This section intends to expose EKS in the selected hospital. The proposed model is provided as a critical tool to depict why strong or weak EKS is achieved. In explaining detailed causes of strong or weak EKS, the four steps of knowledge sharing process are selected as the lens of this investigation. Consequently, the causes of strong or weak EKS can be described step by step from initiation, requirement, implementation, and follow up.
8.1 Initiation stage
Firstly, initiation stage is the stage that describes initiation of the knowledge source or receiver to create the EKS process, and how that actor identifies the other actors involved from its point of view. At the selected hospital this stage is partially successful. The reasons of that are explained as follows:
Demand Analysis: this stage involves all the events that lead to the attempt to initiate EKS. From interviews it was evident that, staff are mainly motivated and supported to start EKS.
At the selected hospital, senior doctors and managers create an open environment wherein junior doctors and nurses feel free to ask questions. This supports juniors effectively communicate with seniors, as there is no fear of appearing incompetent:
I’m quit happy to go and say look I don’t really know what to do at this situation can you come and help me.
Personal benefits such as enjoyment from helping others and earning respect were found as a motivational factor to start EKS. In the healthcare industry people work in a team, therefore they enjoy helping their colleagues and consequently being respected.
From interviews patient safety was also shown as a significant factor to motivate clinicians to decide to start the EKS. This illustrates clinicians wish for good outcomes not only for themselves but also for patients:
What motivates me is patient care. I’m quit passionate about patient care. The only time you can see me stress out is when I don’t think patient is getting the proper care. So, you want to make sure you teach the team as best as you can.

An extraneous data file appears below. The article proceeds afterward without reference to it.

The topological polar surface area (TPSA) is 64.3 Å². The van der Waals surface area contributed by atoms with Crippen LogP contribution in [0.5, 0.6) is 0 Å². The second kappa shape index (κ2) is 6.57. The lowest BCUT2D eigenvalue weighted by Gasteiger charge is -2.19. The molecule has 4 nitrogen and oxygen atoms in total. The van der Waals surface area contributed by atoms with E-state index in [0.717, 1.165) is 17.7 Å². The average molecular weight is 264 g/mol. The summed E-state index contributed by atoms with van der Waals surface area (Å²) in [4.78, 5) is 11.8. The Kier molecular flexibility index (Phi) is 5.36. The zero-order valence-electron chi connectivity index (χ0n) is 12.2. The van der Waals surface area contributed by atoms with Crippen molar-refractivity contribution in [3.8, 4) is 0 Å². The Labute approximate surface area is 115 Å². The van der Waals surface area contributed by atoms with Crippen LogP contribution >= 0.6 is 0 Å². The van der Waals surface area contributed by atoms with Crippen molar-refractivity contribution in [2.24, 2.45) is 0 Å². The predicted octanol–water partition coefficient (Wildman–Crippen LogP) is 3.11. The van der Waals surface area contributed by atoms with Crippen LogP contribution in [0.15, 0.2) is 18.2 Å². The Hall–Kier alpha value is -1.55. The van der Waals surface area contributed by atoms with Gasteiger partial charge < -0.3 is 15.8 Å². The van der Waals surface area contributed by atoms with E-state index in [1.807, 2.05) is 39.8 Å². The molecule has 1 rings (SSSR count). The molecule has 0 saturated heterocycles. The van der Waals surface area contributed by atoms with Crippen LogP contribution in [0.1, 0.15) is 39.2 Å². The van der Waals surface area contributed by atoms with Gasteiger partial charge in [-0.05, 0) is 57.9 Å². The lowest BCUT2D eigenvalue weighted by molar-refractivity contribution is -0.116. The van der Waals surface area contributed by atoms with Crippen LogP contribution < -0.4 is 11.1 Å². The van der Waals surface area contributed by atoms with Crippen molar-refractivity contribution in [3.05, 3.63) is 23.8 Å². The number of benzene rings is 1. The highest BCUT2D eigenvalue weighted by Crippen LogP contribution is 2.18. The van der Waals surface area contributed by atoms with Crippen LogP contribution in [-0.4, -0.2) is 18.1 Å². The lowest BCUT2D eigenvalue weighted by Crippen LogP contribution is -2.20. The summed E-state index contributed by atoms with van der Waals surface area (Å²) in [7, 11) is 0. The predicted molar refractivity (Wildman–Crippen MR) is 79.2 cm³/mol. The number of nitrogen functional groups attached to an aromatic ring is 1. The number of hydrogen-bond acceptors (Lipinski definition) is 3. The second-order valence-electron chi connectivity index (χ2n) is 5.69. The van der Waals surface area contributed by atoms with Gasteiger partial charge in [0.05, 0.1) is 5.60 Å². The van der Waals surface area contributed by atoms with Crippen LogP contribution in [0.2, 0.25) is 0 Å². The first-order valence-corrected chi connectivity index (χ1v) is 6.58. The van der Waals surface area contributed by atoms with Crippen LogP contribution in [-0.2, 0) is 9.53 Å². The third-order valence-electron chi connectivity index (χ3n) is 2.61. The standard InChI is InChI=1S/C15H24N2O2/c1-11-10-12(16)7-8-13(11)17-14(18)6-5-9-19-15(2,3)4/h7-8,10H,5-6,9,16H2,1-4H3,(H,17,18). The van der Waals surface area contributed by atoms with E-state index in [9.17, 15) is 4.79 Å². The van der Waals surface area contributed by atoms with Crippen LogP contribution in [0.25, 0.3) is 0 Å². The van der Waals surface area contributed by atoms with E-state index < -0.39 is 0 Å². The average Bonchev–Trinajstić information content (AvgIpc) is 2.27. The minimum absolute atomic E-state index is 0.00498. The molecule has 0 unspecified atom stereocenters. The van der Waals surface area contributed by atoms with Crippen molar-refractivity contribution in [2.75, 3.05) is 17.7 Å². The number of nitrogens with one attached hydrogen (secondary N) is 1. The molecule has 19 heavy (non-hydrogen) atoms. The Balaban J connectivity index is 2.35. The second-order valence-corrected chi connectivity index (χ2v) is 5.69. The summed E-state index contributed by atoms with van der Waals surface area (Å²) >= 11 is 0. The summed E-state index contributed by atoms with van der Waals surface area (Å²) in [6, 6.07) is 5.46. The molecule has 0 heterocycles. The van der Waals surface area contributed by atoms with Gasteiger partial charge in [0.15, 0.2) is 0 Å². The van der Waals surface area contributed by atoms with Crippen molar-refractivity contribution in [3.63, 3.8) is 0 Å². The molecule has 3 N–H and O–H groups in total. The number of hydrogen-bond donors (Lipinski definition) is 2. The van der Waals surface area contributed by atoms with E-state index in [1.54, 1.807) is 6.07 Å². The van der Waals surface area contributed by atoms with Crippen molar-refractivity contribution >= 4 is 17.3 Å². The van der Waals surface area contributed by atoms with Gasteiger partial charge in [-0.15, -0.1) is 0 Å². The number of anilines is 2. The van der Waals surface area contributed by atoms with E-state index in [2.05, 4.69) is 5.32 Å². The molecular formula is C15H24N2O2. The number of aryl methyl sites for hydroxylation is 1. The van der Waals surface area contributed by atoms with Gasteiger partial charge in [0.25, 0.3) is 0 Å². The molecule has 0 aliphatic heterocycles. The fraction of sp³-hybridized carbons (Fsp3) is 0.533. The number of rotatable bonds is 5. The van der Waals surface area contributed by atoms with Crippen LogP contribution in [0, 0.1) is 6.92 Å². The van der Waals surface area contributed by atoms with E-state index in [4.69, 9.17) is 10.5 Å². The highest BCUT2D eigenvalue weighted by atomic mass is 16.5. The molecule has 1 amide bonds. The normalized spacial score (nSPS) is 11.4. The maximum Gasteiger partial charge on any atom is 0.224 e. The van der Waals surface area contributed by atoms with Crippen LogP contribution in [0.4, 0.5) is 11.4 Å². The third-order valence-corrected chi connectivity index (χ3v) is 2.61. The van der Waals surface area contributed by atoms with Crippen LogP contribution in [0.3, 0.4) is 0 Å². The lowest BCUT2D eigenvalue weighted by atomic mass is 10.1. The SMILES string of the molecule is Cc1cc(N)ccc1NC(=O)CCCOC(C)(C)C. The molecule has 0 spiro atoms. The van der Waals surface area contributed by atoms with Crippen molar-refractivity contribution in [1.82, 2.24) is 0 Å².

Independency is another factor that motivates actors to initiate the EKS. Fieldwork confirmed that clinicians are willing to share or learn more because it gives them the freedom to do their job more independently. From the seniors’ point of view, independency of the juniors will give them more freedom to do their own job. This illustrates that juniors will also be able to do their job quicker.
Matching: this stage begins with an attempt to search for a suitable partner. From the interviews, it was evident that due to the time limitation, clinicians prefer to receive or share knowledge with ones who are more accessible:
You never have time, ease of access [is very important]. If somebody is there it’s great, I’ll ask. It doesn’t matter if I have a good relationship with them or not. Just quicker I get the information the better.
Interviews also revealed that clinicians tend to seek partners with similar characteristics to them. At this hospital, experience knowledge flows best when the knowledge source and the knowledge receiver are from the same profession. For example, nurses prefer to communicate with nurses and doctors prefer to ask from doctors, etc.
Reliability of the partner was also seen as a determinant for successful matching. From the interviews, clinicians prefer to receive the experience knowledge from ones who are more reliable and knowledgeable.
Feasibility analysis: at this stage the above steps are revisited from the partner side to decide whether or not to participate in EKS. Findings confirmed that in most of the cases clinicians are willing to help when they are asked for help. This is because there is a mutual trust between the staff. This mutual trust establishes a positive attitude about participating in EKS. Because the clinicians know that their colleagues will not take advantage of their knowledge. Patient safety also motivates the clinicians. Most of the clinicians want their colleagues to know the best practices and provide the best care to patients. However, the interesting point here is that while patient safety motivates the clinician to participate in EKS, sometimes it slows down experience knowledge transfer. Clinicians deal with the human lives and wellness, therefore they need to be very careful. As a result, sometimes senior staffs do not give the juniors the chance to practice. This slows down the process of learning:
The thing with medicine is you have the responsibility for the patients. You can’t play a lot, the patient will die! So, you need small and careful steps. … [therefore] what you can learn in weeks it can take you years.